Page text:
The Bitterroot Valley of Montana has been the site of a large number of wildlife malformations and declines since 1995. These have included moose, elk, bighorn sheep, white tailed deer, birds, and rodents. A study of genital malformations conducted from 1996 to 2000 showed that as many as 67% of male deer studied had genital malformations. These abnormalities included “varying degrees of apparent genital developmental anomalies, specifically mispositioned and undersized scrota and ectopic testes” Because several pesticides have been shown to induce these kinds of malformations, like malformations at the Hanford site in Washington, and Malhuer National wildlife refuge in Oregon, pesticides were looked at as a possible cause. In 2008 a risk assessment of the Bitterroot Valley was conducted and pesticides were found to be present in the environment, including pesticides like Chlorothalonil that are not used in the Valley but are carried over the Bitterroot mountains from potato fields in Idaho. This demonstrates that these chemicals can travel long distances from their sources.
Judy’s current documentation of genital malformations reaches beyond just white tail deer in the Bitterroot Valley, and includes Yellowstone, and Glacier National park, and affects Mule deer, bighorn sheep, moose, elk and bison as well.
Besides conducting the white tail deer study back in 1996, Judy has been documenting other wildlife malformations and their causes ever since. Much of the source information on specific malformations on this site come from Judy’s work, including the vast majority of the information here.
Besides genital malformations, Judy has also documented wide scale occurrences of under bites and other malformations. Many of these have been recently documented in mule deer and antelope in Utah as well. Judy found malocclusions in a Nevada antelope back in the 1990s, and a couple of mule deer in Utah as well.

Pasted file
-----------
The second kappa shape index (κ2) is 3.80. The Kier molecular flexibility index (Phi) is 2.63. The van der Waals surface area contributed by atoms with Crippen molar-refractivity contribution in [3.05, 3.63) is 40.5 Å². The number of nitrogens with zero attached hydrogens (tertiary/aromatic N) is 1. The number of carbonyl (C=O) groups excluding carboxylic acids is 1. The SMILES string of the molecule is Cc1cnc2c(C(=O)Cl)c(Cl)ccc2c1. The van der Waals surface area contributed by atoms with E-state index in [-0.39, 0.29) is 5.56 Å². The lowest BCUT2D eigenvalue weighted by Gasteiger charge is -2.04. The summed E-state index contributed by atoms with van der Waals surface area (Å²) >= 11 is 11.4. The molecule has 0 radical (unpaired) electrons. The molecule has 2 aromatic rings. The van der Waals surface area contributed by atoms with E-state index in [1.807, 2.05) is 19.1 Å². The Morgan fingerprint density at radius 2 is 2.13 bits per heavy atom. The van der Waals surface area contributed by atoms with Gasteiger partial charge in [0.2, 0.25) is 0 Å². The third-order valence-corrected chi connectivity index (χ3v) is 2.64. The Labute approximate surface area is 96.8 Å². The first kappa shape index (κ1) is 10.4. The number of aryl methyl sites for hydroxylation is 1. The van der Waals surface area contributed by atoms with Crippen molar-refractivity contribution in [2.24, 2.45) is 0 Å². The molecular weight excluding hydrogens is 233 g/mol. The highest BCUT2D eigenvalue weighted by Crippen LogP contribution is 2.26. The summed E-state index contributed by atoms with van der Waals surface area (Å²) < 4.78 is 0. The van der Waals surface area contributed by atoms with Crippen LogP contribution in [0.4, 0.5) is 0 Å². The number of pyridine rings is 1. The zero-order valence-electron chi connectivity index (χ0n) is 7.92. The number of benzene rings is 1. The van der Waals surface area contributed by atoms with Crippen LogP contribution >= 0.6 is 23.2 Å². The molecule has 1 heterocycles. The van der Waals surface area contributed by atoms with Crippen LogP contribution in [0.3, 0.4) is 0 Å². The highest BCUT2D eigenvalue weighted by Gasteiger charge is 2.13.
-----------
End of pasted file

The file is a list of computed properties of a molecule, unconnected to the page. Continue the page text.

Unlike Rocky Mountain elk across most of the West, Bitterroot elk have declined like Lolo zone elk in Idaho for the last 20 years. And in the same pattern as bighorn sheep in Thompson falls, MT. Herbicides are used on timber harvests in the Bitterroot Valley. One of the herbicides used, Aminopyralid was first introduced in 2005, and is very persistent in the environment. The manure of animals that have eaten Aminopyralid treated vegetation with kill plants that it comes in contact with, and remains active for up to year. So not only are wildlife potentially harmed by this product, they help move it through the ecosystem as well.
Aminopyralid is in the Picolinic acid family of herbicides. “Picolinic acid acts as a chelating agent of elements such as chromium, zinc, manganese, copper, iron, and molybdenum in the human body” Aminopyralid is chemically very similar to Picloram the only difference being a single chlorine molecule. They both work by the same mode of action. Picloram is known to damage the endocrine system.
The North end of the Bitterroot valley is within the Lolo National Forest. In the early 1980s herbicide use ceased in the Lolo National forest for weed control. In 1992 it was brought back, and expanded. This includes the aerial spraying of Picloram, 2,4-D, and Clopyralid. 2,4-D is a known endocrine disruptor.